SED navigation bar go to SED home page go to SED publications page go to NIST home page SED Home Page SED Contacts SED Projects SED Products and Publications Search SED Pages

contents     previous     next

3.1.1 Modeling Roundtrip Delay

Charles Hagwoood
Statistical Engineering Division, ITL

Hsin Fang
High Performance Systems and Services Division, ITL

On the Internet, a packet's round-trip delay is the sum of delays on each subnet link traversed by the packet. Each link (or hop) delay consists of four components, processing delay, queuing delay, transmission delay and propagation delay. Once the packet length and route are fixed, the packet round-trip delay only changes with the queue delay, which in the Internet changes with the fluctuation of the Internet traffic. Suppose such a scenerio holds. The purpose of this theoretical and experimental study is to determine how long range dependence and heavy tailedness, inherent properties of the interarrival times of Internet traffic processes, are inherited by the related roundtrip delay process. That is, suppose one monitors or probes the Internet e.g. by pinging a site at times $t_1,t_2,\ldots,t_n$, and recording the corresponding delays $R(t_1),\ldots,R(t_n)$. Then, how does one characterize this delay process?

The experimental verification is based on performance data collected through the past year from several of the Cross Industry Working Team (XIWT) sites. These sites are shown in the figure, they include Stanford University, HP, Intel, NIST, Bell South, Hughes, West Group, DEC, SBC, and CAIDA.

Suppose in its roundtrip, an outgoing packet started at hop 1 passes through s hops, where hop s=hop 1. At each hop the packet is queued and then routed to the next hop. Let R(n,i) denote the queuing delay of the nth packet at the ith hop. The roundtrip queuing delay of the nth packet sent from hop 1 is given by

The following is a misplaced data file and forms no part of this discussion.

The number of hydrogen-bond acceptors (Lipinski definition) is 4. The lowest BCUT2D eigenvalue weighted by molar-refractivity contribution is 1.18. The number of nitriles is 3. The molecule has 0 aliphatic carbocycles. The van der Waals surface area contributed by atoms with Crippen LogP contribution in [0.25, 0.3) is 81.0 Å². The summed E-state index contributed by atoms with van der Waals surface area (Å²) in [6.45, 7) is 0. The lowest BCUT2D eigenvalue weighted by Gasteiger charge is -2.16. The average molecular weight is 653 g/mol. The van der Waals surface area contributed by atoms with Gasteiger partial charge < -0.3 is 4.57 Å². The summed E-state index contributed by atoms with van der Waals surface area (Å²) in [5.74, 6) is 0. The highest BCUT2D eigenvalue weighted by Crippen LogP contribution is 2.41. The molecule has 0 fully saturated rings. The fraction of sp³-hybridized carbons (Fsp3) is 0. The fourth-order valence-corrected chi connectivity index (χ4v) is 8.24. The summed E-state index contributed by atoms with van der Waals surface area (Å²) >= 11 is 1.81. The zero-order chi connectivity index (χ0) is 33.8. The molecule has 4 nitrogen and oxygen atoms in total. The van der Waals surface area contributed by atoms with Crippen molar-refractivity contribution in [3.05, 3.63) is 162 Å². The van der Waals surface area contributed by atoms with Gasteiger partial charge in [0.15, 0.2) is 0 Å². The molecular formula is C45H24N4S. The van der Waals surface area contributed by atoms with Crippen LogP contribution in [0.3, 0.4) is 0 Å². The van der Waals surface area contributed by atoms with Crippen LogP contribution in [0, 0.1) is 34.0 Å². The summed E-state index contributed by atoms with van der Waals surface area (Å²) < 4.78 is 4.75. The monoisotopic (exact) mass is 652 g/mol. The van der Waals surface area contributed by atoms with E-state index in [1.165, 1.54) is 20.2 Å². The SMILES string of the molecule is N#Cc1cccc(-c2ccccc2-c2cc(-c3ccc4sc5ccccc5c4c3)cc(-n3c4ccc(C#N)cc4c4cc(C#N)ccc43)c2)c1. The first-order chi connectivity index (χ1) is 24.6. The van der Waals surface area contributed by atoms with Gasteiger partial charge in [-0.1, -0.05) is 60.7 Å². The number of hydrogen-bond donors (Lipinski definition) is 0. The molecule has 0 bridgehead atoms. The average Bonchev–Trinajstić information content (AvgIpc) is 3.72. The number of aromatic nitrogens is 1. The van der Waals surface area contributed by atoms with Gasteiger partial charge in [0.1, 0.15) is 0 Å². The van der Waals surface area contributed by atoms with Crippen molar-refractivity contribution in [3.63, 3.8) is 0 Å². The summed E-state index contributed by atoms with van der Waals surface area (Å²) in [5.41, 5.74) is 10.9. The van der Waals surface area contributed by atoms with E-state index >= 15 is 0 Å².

where it is assumed that when the nth packet from hop 1 arrives at hop i, it is the nith packet at that hop.

We first solve the problem for the simplified model: Assume that R(ni,i), i=1,...,s are independent, and that each R(n,i) satisfies Lindley's queuing theory equation


where for that hop, un denotes the service time of the nth packet and vn denotes the interarrival time between the nth and (n-1)st packets. It is assumed the un's are independent, exponentially distributed with known parameter, $\lambda$ and they are independent of the vn's.

Traffic Property I: (Heavy-Tailed Interarrival Times) The interarrival times are assumed to have a heavy right tail i.e.

\begin{displaymath}1-F(x)=P[v_n > x]=x^{-\alpha}L(x) ~~ x \geq 0

where L(x) is a slowly varying function.

Traffic Property II. (Long Range Dependence) Suppose that the ith hop has interarrival times v1,v2,... that are stationary, dependent with autocorrelation given by

\begin{displaymath}r(k)= Cov[v_i,v_{k+i}]/\sqrt{Var[v_i]Var[v_{k+i}]}=k^{-D}L(k)

where 0< D<1 and where L(x) is a slowly varying function. Such a correlation structure can arise from fractional Brownian motion (Taqqu and Teverovsky), i.e from a mean zero, stationary increments, Gaussian process, X(t), with covariance $E[X(t)X(s)]=\frac{1}{2}\sigma^2[\mid t \mid ^{2H}+\mid s \mid ^{2H}-\mid t-s \mid ^{2H}]$ . The increments $v(k)=X(k)-X(k-1), k=1,2,\ldots$ will have autocorrelation function $r(k)=\frac{1}{2}\sigma^2[(k+1)^{2H}-2k^{2H}+\mid k-1 \mid^{2H}]$, therefore $r(k) \sim H(2H-1)k^D$ where D=2H-2. For 1/2< H<1 the increments display long range dependence.

\epsfig{file=/proj/sedshare/panelbk/2000/data/projects/it/roundtrip.EPS,width=6.0in} \end{figure}

Figure 1: XIWT sites

contents     previous     next

Date created: 7/20/2001
Last updated: 7/20/2001
Please email comments on this WWW page to